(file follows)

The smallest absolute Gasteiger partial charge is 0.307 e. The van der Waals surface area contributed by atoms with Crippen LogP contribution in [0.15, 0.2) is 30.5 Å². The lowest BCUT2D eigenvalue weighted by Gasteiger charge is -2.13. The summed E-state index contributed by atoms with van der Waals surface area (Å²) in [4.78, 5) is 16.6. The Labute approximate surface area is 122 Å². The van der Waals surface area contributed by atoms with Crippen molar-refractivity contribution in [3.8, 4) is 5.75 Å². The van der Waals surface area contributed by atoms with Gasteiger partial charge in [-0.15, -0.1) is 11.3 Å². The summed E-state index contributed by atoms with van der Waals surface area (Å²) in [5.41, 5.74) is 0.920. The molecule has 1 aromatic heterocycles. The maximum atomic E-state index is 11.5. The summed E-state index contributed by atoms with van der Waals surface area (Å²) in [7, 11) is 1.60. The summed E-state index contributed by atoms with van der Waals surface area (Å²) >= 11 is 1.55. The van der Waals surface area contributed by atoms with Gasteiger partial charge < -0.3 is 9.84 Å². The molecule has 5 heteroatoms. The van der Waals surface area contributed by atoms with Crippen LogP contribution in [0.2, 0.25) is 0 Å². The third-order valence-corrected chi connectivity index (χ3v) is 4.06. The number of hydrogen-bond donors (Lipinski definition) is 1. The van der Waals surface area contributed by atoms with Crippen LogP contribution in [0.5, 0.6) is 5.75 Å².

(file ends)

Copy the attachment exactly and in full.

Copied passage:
The smallest absolute Gasteiger partial charge is 0.307 e. The van der Waals surface area contributed by atoms with Crippen LogP contribution in [0.15, 0.2) is 30.5 Å². The lowest BCUT2D eigenvalue weighted by Gasteiger charge is -2.13. The summed E-state index contributed by atoms with van der Waals surface area (Å²) in [4.78, 5) is 16.6. The Labute approximate surface area is 122 Å². The van der Waals surface area contributed by atoms with Crippen molar-refractivity contribution in [3.8, 4) is 5.75 Å². The van der Waals surface area contributed by atoms with Gasteiger partial charge in [-0.15, -0.1) is 11.3 Å². The summed E-state index contributed by atoms with van der Waals surface area (Å²) in [5.41, 5.74) is 0.920. The molecule has 1 aromatic heterocycles. The maximum atomic E-state index is 11.5. The summed E-state index contributed by atoms with van der Waals surface area (Å²) in [7, 11) is 1.60. The summed E-state index contributed by atoms with van der Waals surface area (Å²) >= 11 is 1.55. The van der Waals surface area contributed by atoms with Gasteiger partial charge < -0.3 is 9.84 Å². The molecule has 5 heteroatoms. The van der Waals surface area contributed by atoms with Crippen LogP contribution in [0.2, 0.25) is 0 Å². The third-order valence-corrected chi connectivity index (χ3v) is 4.06. The number of hydrogen-bond donors (Lipinski definition) is 1. The van der Waals surface area contributed by atoms with Crippen LogP contribution in [0.5, 0.6) is 5.75 Å².